Hotel Service Managers supervise and coordinate the activities of hotel service workers.

A Certificate III including at least 2 years of on-the-job training, or a Certificate IV, or at least 3 years of relevant experience, is usually needed. Even with a qualification, experience or on-the-job training is usually needed.

Tasks

  • determining work requirements and allocating duties to Commercial Housekeepers, Luggage Porters and Doorpersons
  • conferring with managers to coordinate activities with other organisational units
  • maintaining attendance records and rosters
  • explaining and enforcing safety regulations
  • overseeing the work of the unit and suggesting improvements and changes
  • conferring with workers to resolve grievances
  • may perform front office and hotel reception duties

Job Titles

  • Hotel Service Manager or Supervisor
  • Hotel Service Manager or Supervisor

    Specialisations: Front Office Manager (Hotel), Head Housekeeper, Head Porter (Hotel), Hotel Concierge, Hotel Office Manager

Fast Facts

  • Avg. Weekly Pay

    $962 Before Tax
  • Future Growth

    stable
  • Skill Level

    Certificate III or IV
  • Employment Size

    6,100
  • Unemployment

    above average
  • Male Share

    35.8%
  • Female Share

    64.2%
  • Full-Time Share

    74.0%

Find Vacancies

This is a very small occupation employing 6100 workers. Over the past 5 years the number of jobs has fallen.
Little change in the number of jobs is expected in the future. New jobs and turnover from workers leaving may create between 5,001 and 10,000 job openings over the 5 years to 2020.

  • Hotel Service Managers work in most parts of Australia.
  • They mainly work in: Accommodation and Food Services; Administrative and Support Services; and Health Care and Social Assistance.
  • Full-time work is common. Full-time workers, on average, work 38.8 hours per week (compared to the all jobs average of 40 hours).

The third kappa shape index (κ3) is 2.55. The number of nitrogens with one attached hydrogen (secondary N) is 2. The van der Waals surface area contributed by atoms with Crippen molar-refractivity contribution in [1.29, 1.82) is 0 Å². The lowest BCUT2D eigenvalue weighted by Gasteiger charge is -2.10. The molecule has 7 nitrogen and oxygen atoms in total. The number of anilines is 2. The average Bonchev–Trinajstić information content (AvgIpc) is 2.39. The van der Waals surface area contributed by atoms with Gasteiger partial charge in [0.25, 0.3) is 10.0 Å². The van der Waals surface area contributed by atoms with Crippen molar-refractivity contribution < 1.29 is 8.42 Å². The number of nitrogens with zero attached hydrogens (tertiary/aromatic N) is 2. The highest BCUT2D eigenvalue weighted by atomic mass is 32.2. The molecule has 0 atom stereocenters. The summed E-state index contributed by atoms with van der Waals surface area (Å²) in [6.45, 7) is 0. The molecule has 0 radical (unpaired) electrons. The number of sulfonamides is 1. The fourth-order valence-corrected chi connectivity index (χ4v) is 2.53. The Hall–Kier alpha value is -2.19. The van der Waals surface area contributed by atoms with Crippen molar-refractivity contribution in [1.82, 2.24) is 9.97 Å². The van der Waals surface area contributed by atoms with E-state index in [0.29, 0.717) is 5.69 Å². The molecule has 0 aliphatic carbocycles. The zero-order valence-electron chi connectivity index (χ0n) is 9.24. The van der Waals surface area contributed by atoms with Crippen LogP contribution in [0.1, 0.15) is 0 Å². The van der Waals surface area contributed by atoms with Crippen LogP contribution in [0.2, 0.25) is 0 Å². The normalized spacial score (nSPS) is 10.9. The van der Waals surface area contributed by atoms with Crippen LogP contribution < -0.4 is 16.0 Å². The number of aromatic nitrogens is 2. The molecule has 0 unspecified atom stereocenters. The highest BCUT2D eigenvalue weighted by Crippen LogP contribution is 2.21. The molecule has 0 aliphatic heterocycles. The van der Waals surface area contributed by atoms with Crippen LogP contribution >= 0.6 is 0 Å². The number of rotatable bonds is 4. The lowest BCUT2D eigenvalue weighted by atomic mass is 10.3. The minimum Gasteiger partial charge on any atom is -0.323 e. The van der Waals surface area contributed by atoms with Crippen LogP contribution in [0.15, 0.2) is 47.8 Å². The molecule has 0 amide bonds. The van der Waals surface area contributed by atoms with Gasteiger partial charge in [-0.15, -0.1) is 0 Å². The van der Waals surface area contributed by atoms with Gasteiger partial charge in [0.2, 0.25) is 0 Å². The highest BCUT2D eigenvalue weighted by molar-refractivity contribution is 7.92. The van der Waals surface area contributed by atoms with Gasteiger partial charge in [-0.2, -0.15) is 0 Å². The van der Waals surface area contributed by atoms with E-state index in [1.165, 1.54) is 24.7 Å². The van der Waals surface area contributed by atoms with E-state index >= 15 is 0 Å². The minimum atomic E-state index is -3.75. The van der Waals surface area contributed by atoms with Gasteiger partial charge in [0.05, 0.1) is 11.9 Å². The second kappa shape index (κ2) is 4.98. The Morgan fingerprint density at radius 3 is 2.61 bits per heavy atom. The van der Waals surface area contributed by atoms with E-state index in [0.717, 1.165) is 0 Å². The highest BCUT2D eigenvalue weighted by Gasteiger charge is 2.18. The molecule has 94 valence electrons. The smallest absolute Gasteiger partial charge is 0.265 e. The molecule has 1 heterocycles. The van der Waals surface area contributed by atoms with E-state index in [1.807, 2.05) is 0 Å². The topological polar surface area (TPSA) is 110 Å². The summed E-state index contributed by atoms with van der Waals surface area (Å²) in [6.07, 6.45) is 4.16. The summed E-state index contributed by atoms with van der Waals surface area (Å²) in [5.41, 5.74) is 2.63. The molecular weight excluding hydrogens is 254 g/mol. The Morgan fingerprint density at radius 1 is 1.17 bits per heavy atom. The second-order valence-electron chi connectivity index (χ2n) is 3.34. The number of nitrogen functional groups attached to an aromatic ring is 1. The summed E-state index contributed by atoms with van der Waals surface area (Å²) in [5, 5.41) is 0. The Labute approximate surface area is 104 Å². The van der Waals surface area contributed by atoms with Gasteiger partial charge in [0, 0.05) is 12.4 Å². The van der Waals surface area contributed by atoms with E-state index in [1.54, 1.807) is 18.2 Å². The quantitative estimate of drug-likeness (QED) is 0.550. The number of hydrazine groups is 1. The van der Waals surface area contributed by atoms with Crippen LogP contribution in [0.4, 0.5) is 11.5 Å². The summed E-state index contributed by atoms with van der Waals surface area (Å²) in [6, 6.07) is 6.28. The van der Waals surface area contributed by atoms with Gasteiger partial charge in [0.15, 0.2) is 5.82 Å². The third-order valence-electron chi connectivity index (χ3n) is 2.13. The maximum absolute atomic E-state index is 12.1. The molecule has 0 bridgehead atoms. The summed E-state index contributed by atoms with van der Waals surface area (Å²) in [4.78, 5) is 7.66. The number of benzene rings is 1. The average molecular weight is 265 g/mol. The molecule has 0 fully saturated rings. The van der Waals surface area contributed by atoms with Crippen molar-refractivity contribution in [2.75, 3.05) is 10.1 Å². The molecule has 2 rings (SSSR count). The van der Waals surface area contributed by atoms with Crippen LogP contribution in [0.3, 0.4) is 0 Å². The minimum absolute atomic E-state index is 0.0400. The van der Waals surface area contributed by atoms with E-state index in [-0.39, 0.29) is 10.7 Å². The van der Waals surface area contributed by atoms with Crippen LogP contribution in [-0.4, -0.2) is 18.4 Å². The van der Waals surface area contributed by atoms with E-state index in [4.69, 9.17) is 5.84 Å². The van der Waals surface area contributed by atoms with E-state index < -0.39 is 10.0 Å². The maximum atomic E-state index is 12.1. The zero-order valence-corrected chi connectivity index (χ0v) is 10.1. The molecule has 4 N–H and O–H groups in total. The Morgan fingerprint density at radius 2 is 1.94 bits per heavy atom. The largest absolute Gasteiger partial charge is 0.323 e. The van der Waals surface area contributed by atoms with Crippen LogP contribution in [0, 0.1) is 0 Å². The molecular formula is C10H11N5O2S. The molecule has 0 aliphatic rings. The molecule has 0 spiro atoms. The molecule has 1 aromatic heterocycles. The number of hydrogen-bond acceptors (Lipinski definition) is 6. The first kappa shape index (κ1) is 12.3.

• Average earnings for full-time workers are around $962 per week (below the all jobs average of $1,230). Earnings tend to be lower when starting out and higher as experience grows.
  • The workforce is fairly young. The average age is 30 years (compared to the all jobs average of 40 years). Around 2 in 10 workers are young (aged 15 to 25 years).
  • Around 6 in 10 workers are female.
  • In 2016, the unemployment rate was above average.

Employment Outlook

Number of Workers

Source: ABS Labour Force Survey, Department of Employment trend data to November 2015 and Department of Employment projections to 2020.
YearNumber of Workers
20053800
20066300
20078400
20088200
20098500
20108300
20115900
20126200
20137100
20146900
20156100
20206100

Weekly Earnings

Full-time Earnings

All Jobs Average

Weekly Earnings (before tax)

Source: Based on ABS Characteristics of Employment survey, August 2015, Cat. No. 6333.0, Customised Report. Median earnings are before tax and do not include superannuation. Earnings can vary greatly depending on the skills and experience of the worker and the demands of the role. These figures should be used as a guide only, not to determine a wage rate.
EarningsHotel Service ManagersAll Jobs Average
Full-Time Earnings9621230

Hours

Weekly Hours Worked

Source: Based on ABS Labour Force Survey, annual average 2016, Cat. No. 6291.0.55.003: Customised Report. Hours actually worked by people who usually work full-time, and share of employment by full-time and part-time status, for this job compared to the all jobs average.
CategoryHotel Service ManagersAll Jobs Average
Full-time74.068.4
Part-time26.031.6
Average Weekly Hours (full-time)38.840.0

Main Industries

Top Industries

Main Employing Industries (% share)

Source: Based on ABS Labour Force Survey, annual average 2016, Cat. No. 6291.0.55.003: Customised Report. Industries are based on the Australian and New Zealand Standard Industrial Classification (ANZSIC 06).
Main Employing IndustriesIndustry (% share)
Accommodation and Food Services81.5
Administrative and Support Services9.2
Health Care and Social Assistance3.5
Rental, Hiring and Real Estate Services1.8
Other Industries4.0

States and Territories

  • NSW

  • VIC

  • QLD

  • SA

  • TAS

  • NT

  • ACT

Employment by State and Territory (% share)